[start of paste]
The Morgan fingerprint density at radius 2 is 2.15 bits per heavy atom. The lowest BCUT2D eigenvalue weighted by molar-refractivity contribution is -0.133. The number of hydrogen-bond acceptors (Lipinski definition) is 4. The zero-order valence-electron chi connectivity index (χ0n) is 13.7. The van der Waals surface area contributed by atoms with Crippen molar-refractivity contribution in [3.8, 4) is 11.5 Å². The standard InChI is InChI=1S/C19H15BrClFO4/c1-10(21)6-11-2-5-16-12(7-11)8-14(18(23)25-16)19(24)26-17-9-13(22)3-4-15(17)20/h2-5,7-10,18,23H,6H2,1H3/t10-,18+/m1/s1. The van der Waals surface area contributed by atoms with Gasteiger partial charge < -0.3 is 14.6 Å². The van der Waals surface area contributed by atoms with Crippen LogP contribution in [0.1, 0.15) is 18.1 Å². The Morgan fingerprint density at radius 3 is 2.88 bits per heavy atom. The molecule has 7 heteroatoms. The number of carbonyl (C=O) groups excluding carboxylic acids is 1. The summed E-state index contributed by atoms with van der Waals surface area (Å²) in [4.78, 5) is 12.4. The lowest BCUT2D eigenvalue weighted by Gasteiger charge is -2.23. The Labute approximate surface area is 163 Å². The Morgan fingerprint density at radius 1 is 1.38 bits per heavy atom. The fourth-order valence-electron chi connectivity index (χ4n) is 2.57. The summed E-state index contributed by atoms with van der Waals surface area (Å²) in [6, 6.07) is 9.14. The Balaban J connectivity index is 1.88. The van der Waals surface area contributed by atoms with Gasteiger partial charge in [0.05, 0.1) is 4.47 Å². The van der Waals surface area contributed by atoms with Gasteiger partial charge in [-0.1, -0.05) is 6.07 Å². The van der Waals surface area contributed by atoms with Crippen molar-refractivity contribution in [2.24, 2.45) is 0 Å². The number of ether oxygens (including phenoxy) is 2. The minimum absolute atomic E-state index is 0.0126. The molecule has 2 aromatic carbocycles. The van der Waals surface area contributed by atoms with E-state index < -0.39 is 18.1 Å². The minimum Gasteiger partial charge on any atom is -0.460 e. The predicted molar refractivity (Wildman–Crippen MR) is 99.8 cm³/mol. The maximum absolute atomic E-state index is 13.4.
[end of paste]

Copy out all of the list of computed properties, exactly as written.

The Morgan fingerprint density at radius 2 is 2.15 bits per heavy atom. The lowest BCUT2D eigenvalue weighted by molar-refractivity contribution is -0.133. The number of hydrogen-bond acceptors (Lipinski definition) is 4. The zero-order valence-electron chi connectivity index (χ0n) is 13.7. The van der Waals surface area contributed by atoms with Crippen molar-refractivity contribution in [3.8, 4) is 11.5 Å². The standard InChI is InChI=1S/C19H15BrClFO4/c1-10(21)6-11-2-5-16-12(7-11)8-14(18(23)25-16)19(24)26-17-9-13(22)3-4-15(17)20/h2-5,7-10,18,23H,6H2,1H3/t10-,18+/m1/s1. The van der Waals surface area contributed by atoms with Gasteiger partial charge < -0.3 is 14.6 Å². The van der Waals surface area contributed by atoms with Crippen LogP contribution in [0.1, 0.15) is 18.1 Å². The Morgan fingerprint density at radius 3 is 2.88 bits per heavy atom. The molecule has 7 heteroatoms. The number of carbonyl (C=O) groups excluding carboxylic acids is 1. The summed E-state index contributed by atoms with van der Waals surface area (Å²) in [4.78, 5) is 12.4. The lowest BCUT2D eigenvalue weighted by Gasteiger charge is -2.23. The Labute approximate surface area is 163 Å². The Morgan fingerprint density at radius 1 is 1.38 bits per heavy atom. The fourth-order valence-electron chi connectivity index (χ4n) is 2.57. The summed E-state index contributed by atoms with van der Waals surface area (Å²) in [6, 6.07) is 9.14. The Balaban J connectivity index is 1.88. The van der Waals surface area contributed by atoms with Gasteiger partial charge in [0.05, 0.1) is 4.47 Å². The van der Waals surface area contributed by atoms with Gasteiger partial charge in [-0.1, -0.05) is 6.07 Å². The van der Waals surface area contributed by atoms with Crippen molar-refractivity contribution in [2.24, 2.45) is 0 Å². The number of ether oxygens (including phenoxy) is 2. The minimum absolute atomic E-state index is 0.0126. The molecule has 2 aromatic carbocycles. The van der Waals surface area contributed by atoms with E-state index < -0.39 is 18.1 Å². The minimum Gasteiger partial charge on any atom is -0.460 e. The predicted molar refractivity (Wildman–Crippen MR) is 99.8 cm³/mol. The maximum absolute atomic E-state index is 13.4.